"We have often found that new or revamped models have more problems in their first year than in subsequent model years," he says. "Ford's problems illustrate why we recommend to our subscribers to hold off buying a first-year model."
The Consumer Reports reliability study is based on responses on 1.3 million vehicles owned or leased by the magazine's print and Web site subscribers. The survey was conducted in the spring of 2011 by Consumer Reports' National Survey Research Center and covered the 2002-11 model years. The data are used to predict reliability of 2012 models.
The survey ranked 28 brands.
Chrysler brands improve
Jeep moved up seven spots to 13th to become the most reliable domestic brand and Chrysler brand moved up 12 spots in the rankings, although its ranking was based on just two models: the 200 sedan and Town & Country minivan.
The redesigned Chrysler 300 sedan was too new for sufficient survey data. The 200, known as the Sebring before a 2011 redesign, finished well above average, but the Town & Country was subpar.
Dodge brand also moved up three places in the rankings to 21st.
Champion said Chrysler Group's improvement shows the company has demonstrated a "new determination on reliability." Time will tell if the company can keep it up, he said.
"In the past, Consumer Reports has been critical of our older products," Doug Betts, Chrysler's senior vice president of quality, said in a statement. "Having Jeep named the highest ranking domestic brand for reliability comes after many long days and a lot of work in the past three years by our team, as Chrysler Group consistently outpaced the industry's average rate of improvement for reliability."
Japanese brands still dominated, taking the first nine spots. Volvo cracked the top 10 at 10th, the best among European makes. Jeep, Lincoln and Chrysler were the top three domestic brands at 13th, 14th and 15th.
GM drops back
General Motors also stumbled in the survey, particularly the Buick and Cadillac brands, which each dropped six spots to 24th and 25th.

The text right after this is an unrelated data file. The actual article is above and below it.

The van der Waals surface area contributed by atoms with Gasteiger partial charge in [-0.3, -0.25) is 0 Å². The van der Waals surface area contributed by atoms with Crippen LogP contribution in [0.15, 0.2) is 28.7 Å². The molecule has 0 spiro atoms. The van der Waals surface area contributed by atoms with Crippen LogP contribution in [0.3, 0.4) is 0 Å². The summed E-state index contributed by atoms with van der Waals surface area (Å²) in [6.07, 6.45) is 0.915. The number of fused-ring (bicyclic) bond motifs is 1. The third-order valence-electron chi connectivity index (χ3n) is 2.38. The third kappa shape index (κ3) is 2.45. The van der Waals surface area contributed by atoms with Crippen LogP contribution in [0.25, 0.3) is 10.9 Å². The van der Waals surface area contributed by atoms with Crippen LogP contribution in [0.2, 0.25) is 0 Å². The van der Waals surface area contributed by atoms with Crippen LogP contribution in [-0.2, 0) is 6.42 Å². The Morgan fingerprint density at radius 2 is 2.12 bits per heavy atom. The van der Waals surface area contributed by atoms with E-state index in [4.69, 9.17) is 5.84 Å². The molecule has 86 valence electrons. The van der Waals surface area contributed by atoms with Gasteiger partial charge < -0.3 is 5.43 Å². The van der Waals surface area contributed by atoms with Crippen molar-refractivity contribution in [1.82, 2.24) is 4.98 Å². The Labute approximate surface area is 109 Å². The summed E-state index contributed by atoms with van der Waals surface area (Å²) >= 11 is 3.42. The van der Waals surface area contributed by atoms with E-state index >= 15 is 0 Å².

The Buick LaCrosse, the all-wheel-drive version of the Buick Enclave, and the Cadillac SRX all fell below average this year after being deemed reliable a year ago, the magazine said.The Chevrolet Volt hybrid ranked as GM's most reliable car, though the sample size was barely more than the magazine's minimum of 100 cars.
Despite improvement, domestic models still have reliability issues: Of 97 domestic models and versions for which the magazine had data, 62 of them (64 percent) rated average or better compared with 96 percent for Japanese brands.
Toyota Motor Corp.'s Scion brand topped the ranking, followed by Lexus and Acura. Mazda scored the biggest improvement among Japanese makes, jumping eight spots from last year to fourth overall.
Of the top 91 Japanese models in the survey, 87 were ranked above average or 96 percent.
Hyundai and Kia ranked 11th and 12th, respectively. Hyundai and Kia each had just one below-par entry: the V-6 Hyundai Santa Fe crossover and its sibling, the V-6 Kia Sorento.
European vehicles finished just below the U.S. domestic brands. Of 58 models tested, 37 (64 percent) scored average or better.
Though Volvo dropped two places from its 2010 ranking, it got a boost from the redesigned S60 sedan. Volkswagen held on to 16th place. Mercedes-Benz and BMW both rose four places in the rankings to 18th and 19th place, respectively.
But the magazine said the results varied from model to model for the German luxury makers. BMW's redesigned X3 fared well, while the redesigned 5 series sedan scored well below average. Mercedes got a boost from its GLK compact SUV, while its flagship S class scored below average.
Porsche showed the biggest drop of any carmaker in the survey, dropping 25 places from second best to 27th, or second worst. The magazine had test data on only two models. One of those, the redesigned Cayenne SUV, had a "terrible year."